“… for the most part people rely on digital technology to communicate, to learn, to be entertained, to purchase goods, and to interact in healthy nonsexual ways. Unfortunately, some people can and do get lost in the endless pleasure that digital sexnologies can provide, over time losing control and becoming addicted.” (from Always Turned On: Sex Addiction in the Digital Age by Robert Weiss and Jennifer P. Schneider)
An Age Old Problem—Amplified
As an adolescent growing up in the 1970’s, it was hard to get your hands on pornography. You might run across an abandoned Playboy riding your bike in a field. Or you and your friends scoured their dad’s nightstand for dirty magazines–most of the time without much success. Now an infinite amount of porn is available with only a few clicks of a mouse. With every click again and again endlessly on a new image—pleasure inducing chemicals are released in the brain—dopamine, serotonin and endorphins. Over repeated times of this intensity, new neural pathways are created. The brain is literally restructured, making it easier to participate deeper in the addictive behavior.
It’s a current concern and dilemma. Often we are asked by parents or family members—“how can we keep our children and young ones safe from the all the dark stuff on the internet?” These days it’s not only pornography to which parents need to be attentive. There are on-line predators and threat of cyberbullying, sexting and drug related content. Whenever we find new resources that can help parents navigate these dangerous waters, we’re glad to pass them on.
Good Pictures, Bad Pictures: Porn Proofing Today’s Young Kids
By Kristen A. Jensen, MA and Gail Poyner, PhD
Good Pictures Bad Pictures is a comfortable, read-aloud story about a mom and dad who teach their child what pornography is, why it’s dangerous, and how to reject it. Using easy-to-understand science and simple analogies, this ground-breaking book engages young kids to porn-proof their own brains. The 5-point CAN DO Plan teaches kids how to avoid the brain-warping images of pornography and minimize the troubling memories of accidental exposure that often tempt kids to look for more and lead them into a dark and destructive addiction. To stay safe in the digital age, kids must install an internal filter in their own brain. Good Pictures Bad Pictures shows them how.
Bark: Monitoring Software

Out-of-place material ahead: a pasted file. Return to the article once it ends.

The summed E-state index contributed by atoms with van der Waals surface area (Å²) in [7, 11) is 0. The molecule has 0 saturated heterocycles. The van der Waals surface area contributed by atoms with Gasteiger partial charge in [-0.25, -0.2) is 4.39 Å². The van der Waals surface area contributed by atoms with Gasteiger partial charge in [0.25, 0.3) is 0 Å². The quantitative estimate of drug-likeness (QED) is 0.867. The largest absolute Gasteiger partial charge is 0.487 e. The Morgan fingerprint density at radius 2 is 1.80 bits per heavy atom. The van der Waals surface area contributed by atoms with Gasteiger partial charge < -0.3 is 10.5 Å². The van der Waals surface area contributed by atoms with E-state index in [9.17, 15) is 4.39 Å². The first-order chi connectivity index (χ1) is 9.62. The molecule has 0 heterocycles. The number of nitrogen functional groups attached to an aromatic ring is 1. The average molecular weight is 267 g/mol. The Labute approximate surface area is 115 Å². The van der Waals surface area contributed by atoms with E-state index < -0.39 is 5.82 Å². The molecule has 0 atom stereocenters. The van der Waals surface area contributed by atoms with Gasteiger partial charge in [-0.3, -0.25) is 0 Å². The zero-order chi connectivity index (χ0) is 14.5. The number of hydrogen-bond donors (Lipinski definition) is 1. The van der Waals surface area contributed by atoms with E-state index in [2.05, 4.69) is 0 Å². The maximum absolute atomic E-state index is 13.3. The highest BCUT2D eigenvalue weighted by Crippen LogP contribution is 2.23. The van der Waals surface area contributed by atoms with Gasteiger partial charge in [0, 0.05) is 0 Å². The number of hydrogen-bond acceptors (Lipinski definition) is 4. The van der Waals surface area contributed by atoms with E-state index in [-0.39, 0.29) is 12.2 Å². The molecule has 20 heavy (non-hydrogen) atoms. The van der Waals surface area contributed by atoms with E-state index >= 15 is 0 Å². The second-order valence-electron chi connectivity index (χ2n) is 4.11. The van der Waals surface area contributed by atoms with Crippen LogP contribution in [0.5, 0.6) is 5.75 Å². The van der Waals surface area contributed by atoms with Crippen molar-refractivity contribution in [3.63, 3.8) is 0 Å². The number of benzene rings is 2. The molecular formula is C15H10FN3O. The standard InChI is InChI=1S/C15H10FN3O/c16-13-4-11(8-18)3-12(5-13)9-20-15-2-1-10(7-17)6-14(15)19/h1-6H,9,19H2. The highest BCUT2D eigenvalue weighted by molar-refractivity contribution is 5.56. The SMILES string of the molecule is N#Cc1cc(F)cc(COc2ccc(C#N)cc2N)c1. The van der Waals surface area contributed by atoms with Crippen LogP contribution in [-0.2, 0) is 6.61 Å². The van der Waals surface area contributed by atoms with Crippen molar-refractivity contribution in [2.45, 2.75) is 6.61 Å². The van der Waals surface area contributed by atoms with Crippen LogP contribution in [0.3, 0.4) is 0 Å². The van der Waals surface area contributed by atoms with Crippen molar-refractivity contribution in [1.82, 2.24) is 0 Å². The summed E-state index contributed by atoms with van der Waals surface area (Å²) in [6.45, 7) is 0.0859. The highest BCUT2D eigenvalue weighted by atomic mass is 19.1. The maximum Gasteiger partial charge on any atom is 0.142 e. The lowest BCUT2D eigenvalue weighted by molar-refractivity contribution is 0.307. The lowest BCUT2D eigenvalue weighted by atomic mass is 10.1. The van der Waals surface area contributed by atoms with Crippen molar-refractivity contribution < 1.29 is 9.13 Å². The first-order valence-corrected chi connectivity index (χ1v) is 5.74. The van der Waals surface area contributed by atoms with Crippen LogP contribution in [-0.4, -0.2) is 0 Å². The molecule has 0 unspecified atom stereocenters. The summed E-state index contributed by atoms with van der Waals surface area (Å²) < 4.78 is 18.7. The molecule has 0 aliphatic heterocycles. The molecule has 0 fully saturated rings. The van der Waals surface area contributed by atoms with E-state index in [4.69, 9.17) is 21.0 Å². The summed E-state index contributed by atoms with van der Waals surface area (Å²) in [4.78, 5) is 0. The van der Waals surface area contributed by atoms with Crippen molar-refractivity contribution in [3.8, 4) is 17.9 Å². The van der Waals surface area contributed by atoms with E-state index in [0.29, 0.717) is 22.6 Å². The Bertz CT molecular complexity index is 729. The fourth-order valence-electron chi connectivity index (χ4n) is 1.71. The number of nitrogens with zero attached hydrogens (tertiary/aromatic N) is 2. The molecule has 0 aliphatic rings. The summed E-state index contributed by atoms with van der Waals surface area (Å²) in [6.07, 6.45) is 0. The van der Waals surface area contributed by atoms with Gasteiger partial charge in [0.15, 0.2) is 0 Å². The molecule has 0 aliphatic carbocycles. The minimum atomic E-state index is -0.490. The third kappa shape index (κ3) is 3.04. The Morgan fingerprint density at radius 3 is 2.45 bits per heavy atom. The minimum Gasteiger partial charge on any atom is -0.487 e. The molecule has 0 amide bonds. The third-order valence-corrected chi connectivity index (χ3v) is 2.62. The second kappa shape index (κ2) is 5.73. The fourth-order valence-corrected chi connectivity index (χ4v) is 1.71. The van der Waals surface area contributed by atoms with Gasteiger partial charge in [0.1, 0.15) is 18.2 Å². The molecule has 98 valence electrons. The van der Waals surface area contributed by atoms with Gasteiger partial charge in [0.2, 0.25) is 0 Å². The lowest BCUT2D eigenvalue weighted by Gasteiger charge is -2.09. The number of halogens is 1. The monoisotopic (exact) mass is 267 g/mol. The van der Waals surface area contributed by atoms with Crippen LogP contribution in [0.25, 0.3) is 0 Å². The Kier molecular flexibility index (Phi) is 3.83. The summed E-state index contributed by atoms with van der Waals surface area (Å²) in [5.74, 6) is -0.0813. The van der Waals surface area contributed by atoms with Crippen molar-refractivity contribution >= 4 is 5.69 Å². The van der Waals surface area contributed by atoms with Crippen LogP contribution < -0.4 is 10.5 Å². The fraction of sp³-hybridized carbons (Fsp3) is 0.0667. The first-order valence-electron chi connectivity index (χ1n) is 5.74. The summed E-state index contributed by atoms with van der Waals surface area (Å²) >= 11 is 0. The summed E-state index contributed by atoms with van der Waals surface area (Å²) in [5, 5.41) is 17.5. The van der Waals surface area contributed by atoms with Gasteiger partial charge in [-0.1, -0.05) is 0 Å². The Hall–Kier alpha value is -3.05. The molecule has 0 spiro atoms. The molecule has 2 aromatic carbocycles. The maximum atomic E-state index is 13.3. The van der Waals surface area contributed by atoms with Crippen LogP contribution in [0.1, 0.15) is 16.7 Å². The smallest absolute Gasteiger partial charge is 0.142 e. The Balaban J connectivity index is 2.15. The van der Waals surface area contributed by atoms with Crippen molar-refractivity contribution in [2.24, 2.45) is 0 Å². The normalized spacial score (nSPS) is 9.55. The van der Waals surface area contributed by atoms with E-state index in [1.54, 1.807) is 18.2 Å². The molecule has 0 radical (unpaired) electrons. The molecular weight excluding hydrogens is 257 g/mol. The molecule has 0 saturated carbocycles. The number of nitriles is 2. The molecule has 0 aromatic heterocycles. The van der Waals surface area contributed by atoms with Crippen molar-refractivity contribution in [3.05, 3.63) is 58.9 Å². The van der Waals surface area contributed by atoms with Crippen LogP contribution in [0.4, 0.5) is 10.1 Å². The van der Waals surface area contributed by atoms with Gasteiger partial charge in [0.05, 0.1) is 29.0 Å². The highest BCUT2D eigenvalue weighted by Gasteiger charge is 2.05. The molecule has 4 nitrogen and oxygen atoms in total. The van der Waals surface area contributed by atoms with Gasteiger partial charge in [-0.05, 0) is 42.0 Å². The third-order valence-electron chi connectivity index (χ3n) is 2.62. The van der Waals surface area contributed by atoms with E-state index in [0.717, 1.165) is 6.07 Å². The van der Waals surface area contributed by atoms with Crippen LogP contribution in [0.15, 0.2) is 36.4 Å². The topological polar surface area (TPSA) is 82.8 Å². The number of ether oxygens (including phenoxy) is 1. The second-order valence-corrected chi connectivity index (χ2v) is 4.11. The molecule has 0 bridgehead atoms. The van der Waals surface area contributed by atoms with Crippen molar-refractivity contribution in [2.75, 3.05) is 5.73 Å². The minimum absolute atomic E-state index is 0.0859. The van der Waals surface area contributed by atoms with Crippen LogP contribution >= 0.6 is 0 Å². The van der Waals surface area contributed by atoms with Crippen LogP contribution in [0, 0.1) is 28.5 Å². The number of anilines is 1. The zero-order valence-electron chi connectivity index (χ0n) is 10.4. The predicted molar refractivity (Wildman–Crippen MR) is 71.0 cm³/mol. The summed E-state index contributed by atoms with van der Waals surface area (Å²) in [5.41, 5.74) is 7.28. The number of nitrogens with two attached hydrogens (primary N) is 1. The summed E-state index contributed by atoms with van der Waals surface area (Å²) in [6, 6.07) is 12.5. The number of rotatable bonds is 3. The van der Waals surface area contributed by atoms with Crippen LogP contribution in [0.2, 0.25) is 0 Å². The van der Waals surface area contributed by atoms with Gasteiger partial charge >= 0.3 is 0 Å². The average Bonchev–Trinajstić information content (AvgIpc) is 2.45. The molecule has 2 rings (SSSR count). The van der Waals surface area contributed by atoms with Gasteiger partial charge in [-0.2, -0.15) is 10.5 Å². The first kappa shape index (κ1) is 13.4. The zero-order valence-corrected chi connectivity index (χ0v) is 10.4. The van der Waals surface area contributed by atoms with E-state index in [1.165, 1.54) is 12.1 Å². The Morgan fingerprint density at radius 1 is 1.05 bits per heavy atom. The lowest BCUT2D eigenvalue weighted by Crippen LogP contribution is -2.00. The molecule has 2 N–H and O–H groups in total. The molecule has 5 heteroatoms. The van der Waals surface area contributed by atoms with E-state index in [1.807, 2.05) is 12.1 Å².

According to their website—“How to protect your children online? Our solution helps keep your children safe from cyberbullying and online predators without you having to spend hours reading their activity.”
For a free month to start and then a monthly fee, Bark monitoring software:
- Intelligently analyzes your child’s social activity behind the scenes
- Sends you and your child alerts about possible issues
- Provides recommended actions on how to deal with issues
- Doesn’t interfere with safe behaviors
- Uses data science and machine learning, and is far more accurate than just looking for keywords
Here’s the link for more information.
God Made All of Me
By Justin S. Holcomb and Lindsey A. Holcomb
It’s easy to convey the message to children that their bodies or particular parts of their bodies are shameful. This misconception fuels confusion, embarrassment, and secrecy, and often prevents children from recognizing or reporting sexual abuse.
God Made All of Me is a simply-told, beautifully-illustrated story to help families talk about these sensitive issues with two- to eight-year-old children. Because the private parts of our bodies are private, the home is the ideal environment where a child should learn about his or her body and how it should be treated by others.
God Made All of Me starts from the fundamental truth that God created everything and applies that truth to kids and their bodies. It equips parents to talk with both boys and girls about their bodies. It helps them understand the difference between the appropriate and inappropriate touch of others.
A staff member since June of 1992, Scott is a key player in the WGA discipleship ministry. He plans, organizes, and implements every aspect of the Thursday night support group. In addition to public speaking, counseling group participants and training leaders, Scott maintains personal contact with many group members and it is to Scott’s credit that many group members feel personally welcomed, cared for and loved.
Although he holds a degree in graphic arts, he attributes his ministry qualifications to the “school of hard knocks.” God’s abundant grace continues to be the instrument of growth in his life, and he desires to be firmly grounded in the forgiveness and freedom of relationship with Jesus Christ.
Scott attends a Presbyterian Church.